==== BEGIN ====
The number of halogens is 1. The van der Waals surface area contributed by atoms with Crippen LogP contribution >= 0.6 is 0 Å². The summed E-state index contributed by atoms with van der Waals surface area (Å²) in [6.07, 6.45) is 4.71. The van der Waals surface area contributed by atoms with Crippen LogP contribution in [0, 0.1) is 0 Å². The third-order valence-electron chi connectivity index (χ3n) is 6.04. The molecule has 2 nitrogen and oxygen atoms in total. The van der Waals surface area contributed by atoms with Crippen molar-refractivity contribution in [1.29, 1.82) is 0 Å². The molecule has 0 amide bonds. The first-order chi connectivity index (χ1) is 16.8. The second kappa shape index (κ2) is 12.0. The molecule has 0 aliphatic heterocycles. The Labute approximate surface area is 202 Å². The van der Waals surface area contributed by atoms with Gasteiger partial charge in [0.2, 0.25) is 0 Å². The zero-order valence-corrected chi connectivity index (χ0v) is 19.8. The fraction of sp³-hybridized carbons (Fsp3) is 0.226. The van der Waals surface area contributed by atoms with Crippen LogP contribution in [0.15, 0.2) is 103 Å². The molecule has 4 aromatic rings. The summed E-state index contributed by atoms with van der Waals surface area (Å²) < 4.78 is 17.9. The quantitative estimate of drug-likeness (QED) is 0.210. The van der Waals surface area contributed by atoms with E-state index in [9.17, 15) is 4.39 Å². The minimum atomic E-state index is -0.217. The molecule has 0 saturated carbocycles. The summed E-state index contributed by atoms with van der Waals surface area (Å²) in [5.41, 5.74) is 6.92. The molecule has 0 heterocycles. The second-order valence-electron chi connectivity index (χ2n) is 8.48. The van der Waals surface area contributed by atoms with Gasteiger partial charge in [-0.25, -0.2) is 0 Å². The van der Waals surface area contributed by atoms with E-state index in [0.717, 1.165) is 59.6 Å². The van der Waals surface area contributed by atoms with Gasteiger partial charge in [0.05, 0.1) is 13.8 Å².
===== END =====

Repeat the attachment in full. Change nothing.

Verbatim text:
The number of halogens is 1. The van der Waals surface area contributed by atoms with Crippen LogP contribution >= 0.6 is 0 Å². The summed E-state index contributed by atoms with van der Waals surface area (Å²) in [6.07, 6.45) is 4.71. The van der Waals surface area contributed by atoms with Crippen LogP contribution in [0, 0.1) is 0 Å². The third-order valence-electron chi connectivity index (χ3n) is 6.04. The molecule has 2 nitrogen and oxygen atoms in total. The van der Waals surface area contributed by atoms with Crippen molar-refractivity contribution in [1.29, 1.82) is 0 Å². The molecule has 0 amide bonds. The first-order chi connectivity index (χ1) is 16.8. The second kappa shape index (κ2) is 12.0. The molecule has 0 aliphatic heterocycles. The Labute approximate surface area is 202 Å². The van der Waals surface area contributed by atoms with Gasteiger partial charge in [0.2, 0.25) is 0 Å². The zero-order valence-corrected chi connectivity index (χ0v) is 19.8. The fraction of sp³-hybridized carbons (Fsp3) is 0.226. The van der Waals surface area contributed by atoms with Crippen LogP contribution in [0.15, 0.2) is 103 Å². The molecule has 4 aromatic rings. The summed E-state index contributed by atoms with van der Waals surface area (Å²) < 4.78 is 17.9. The quantitative estimate of drug-likeness (QED) is 0.210. The van der Waals surface area contributed by atoms with E-state index in [9.17, 15) is 4.39 Å². The minimum atomic E-state index is -0.217. The molecule has 0 saturated carbocycles. The summed E-state index contributed by atoms with van der Waals surface area (Å²) in [5.41, 5.74) is 6.92. The molecule has 0 heterocycles. The second-order valence-electron chi connectivity index (χ2n) is 8.48. The van der Waals surface area contributed by atoms with Gasteiger partial charge in [-0.25, -0.2) is 0 Å². The van der Waals surface area contributed by atoms with E-state index in [0.717, 1.165) is 59.6 Å². The van der Waals surface area contributed by atoms with Gasteiger partial charge in [0.05, 0.1) is 13.8 Å².